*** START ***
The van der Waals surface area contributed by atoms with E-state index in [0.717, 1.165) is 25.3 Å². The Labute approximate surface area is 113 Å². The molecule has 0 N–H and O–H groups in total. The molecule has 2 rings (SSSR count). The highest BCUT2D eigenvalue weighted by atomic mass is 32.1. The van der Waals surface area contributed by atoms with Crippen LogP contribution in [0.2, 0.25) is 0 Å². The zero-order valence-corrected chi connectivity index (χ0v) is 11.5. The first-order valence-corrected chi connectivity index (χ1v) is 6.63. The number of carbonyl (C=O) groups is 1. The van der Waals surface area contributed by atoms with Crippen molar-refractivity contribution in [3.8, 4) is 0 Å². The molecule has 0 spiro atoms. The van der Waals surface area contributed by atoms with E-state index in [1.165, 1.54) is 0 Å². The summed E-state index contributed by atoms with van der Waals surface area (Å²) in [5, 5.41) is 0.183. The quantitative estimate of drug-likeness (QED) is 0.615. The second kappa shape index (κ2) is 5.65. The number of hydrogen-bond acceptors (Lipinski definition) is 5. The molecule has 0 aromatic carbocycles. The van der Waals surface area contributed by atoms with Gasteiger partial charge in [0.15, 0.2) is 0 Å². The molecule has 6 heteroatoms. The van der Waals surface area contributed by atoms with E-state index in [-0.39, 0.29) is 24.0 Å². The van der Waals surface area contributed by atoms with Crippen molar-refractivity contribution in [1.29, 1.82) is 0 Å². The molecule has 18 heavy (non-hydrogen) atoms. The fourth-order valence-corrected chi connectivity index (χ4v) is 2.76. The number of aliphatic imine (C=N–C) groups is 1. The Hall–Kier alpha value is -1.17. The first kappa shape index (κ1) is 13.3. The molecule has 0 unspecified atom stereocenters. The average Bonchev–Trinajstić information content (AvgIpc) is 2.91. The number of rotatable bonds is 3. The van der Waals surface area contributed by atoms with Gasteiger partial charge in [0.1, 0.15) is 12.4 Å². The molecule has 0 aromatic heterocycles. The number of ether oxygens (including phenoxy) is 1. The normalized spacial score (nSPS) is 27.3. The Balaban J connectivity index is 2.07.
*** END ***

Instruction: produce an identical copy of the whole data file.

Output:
The van der Waals surface area contributed by atoms with E-state index in [0.717, 1.165) is 25.3 Å². The Labute approximate surface area is 113 Å². The molecule has 0 N–H and O–H groups in total. The molecule has 2 rings (SSSR count). The highest BCUT2D eigenvalue weighted by atomic mass is 32.1. The van der Waals surface area contributed by atoms with Crippen LogP contribution in [0.2, 0.25) is 0 Å². The zero-order valence-corrected chi connectivity index (χ0v) is 11.5. The first-order valence-corrected chi connectivity index (χ1v) is 6.63. The number of carbonyl (C=O) groups is 1. The van der Waals surface area contributed by atoms with Crippen molar-refractivity contribution in [3.8, 4) is 0 Å². The molecule has 0 spiro atoms. The van der Waals surface area contributed by atoms with E-state index in [1.165, 1.54) is 0 Å². The summed E-state index contributed by atoms with van der Waals surface area (Å²) in [5, 5.41) is 0.183. The quantitative estimate of drug-likeness (QED) is 0.615. The second kappa shape index (κ2) is 5.65. The number of hydrogen-bond acceptors (Lipinski definition) is 5. The molecule has 0 aromatic carbocycles. The van der Waals surface area contributed by atoms with Gasteiger partial charge in [0.15, 0.2) is 0 Å². The molecule has 6 heteroatoms. The van der Waals surface area contributed by atoms with E-state index in [-0.39, 0.29) is 24.0 Å². The van der Waals surface area contributed by atoms with Crippen molar-refractivity contribution in [1.29, 1.82) is 0 Å². The molecule has 18 heavy (non-hydrogen) atoms. The fourth-order valence-corrected chi connectivity index (χ4v) is 2.76. The number of aliphatic imine (C=N–C) groups is 1. The Hall–Kier alpha value is -1.17. The first kappa shape index (κ1) is 13.3. The molecule has 0 unspecified atom stereocenters. The average Bonchev–Trinajstić information content (AvgIpc) is 2.91. The number of rotatable bonds is 3. The van der Waals surface area contributed by atoms with Gasteiger partial charge in [0.1, 0.15) is 12.4 Å². The molecule has 0 aromatic heterocycles. The number of ether oxygens (including phenoxy) is 1. The normalized spacial score (nSPS) is 27.3. The Balaban J connectivity index is 2.07.